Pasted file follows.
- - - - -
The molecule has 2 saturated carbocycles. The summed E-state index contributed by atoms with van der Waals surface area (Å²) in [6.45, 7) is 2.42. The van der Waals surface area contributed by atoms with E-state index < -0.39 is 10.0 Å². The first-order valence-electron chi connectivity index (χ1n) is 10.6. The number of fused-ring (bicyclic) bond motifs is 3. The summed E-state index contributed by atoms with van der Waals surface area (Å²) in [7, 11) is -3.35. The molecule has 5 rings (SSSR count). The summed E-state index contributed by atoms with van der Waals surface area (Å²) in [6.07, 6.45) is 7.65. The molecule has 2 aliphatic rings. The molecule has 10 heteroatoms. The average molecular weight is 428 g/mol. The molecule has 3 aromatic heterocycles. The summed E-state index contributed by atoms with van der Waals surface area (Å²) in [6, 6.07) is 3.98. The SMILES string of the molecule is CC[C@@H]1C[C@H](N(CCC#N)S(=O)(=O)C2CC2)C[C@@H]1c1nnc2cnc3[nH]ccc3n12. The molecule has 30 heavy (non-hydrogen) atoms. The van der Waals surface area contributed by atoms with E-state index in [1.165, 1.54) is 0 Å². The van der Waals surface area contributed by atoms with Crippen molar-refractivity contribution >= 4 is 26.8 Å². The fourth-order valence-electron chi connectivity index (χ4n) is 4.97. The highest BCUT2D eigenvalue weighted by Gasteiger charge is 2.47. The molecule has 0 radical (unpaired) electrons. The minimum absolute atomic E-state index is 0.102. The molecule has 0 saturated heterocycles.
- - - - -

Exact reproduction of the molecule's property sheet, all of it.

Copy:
The molecule has 2 saturated carbocycles. The summed E-state index contributed by atoms with van der Waals surface area (Å²) in [6.45, 7) is 2.42. The van der Waals surface area contributed by atoms with E-state index < -0.39 is 10.0 Å². The first-order valence-electron chi connectivity index (χ1n) is 10.6. The number of fused-ring (bicyclic) bond motifs is 3. The summed E-state index contributed by atoms with van der Waals surface area (Å²) in [7, 11) is -3.35. The molecule has 5 rings (SSSR count). The summed E-state index contributed by atoms with van der Waals surface area (Å²) in [6.07, 6.45) is 7.65. The molecule has 2 aliphatic rings. The molecule has 10 heteroatoms. The average molecular weight is 428 g/mol. The molecule has 3 aromatic heterocycles. The summed E-state index contributed by atoms with van der Waals surface area (Å²) in [6, 6.07) is 3.98. The SMILES string of the molecule is CC[C@@H]1C[C@H](N(CCC#N)S(=O)(=O)C2CC2)C[C@@H]1c1nnc2cnc3[nH]ccc3n12. The molecule has 30 heavy (non-hydrogen) atoms. The van der Waals surface area contributed by atoms with E-state index in [1.165, 1.54) is 0 Å². The van der Waals surface area contributed by atoms with Crippen molar-refractivity contribution >= 4 is 26.8 Å². The fourth-order valence-electron chi connectivity index (χ4n) is 4.97. The highest BCUT2D eigenvalue weighted by Gasteiger charge is 2.47. The molecule has 0 radical (unpaired) electrons. The minimum absolute atomic E-state index is 0.102. The molecule has 0 saturated heterocycles.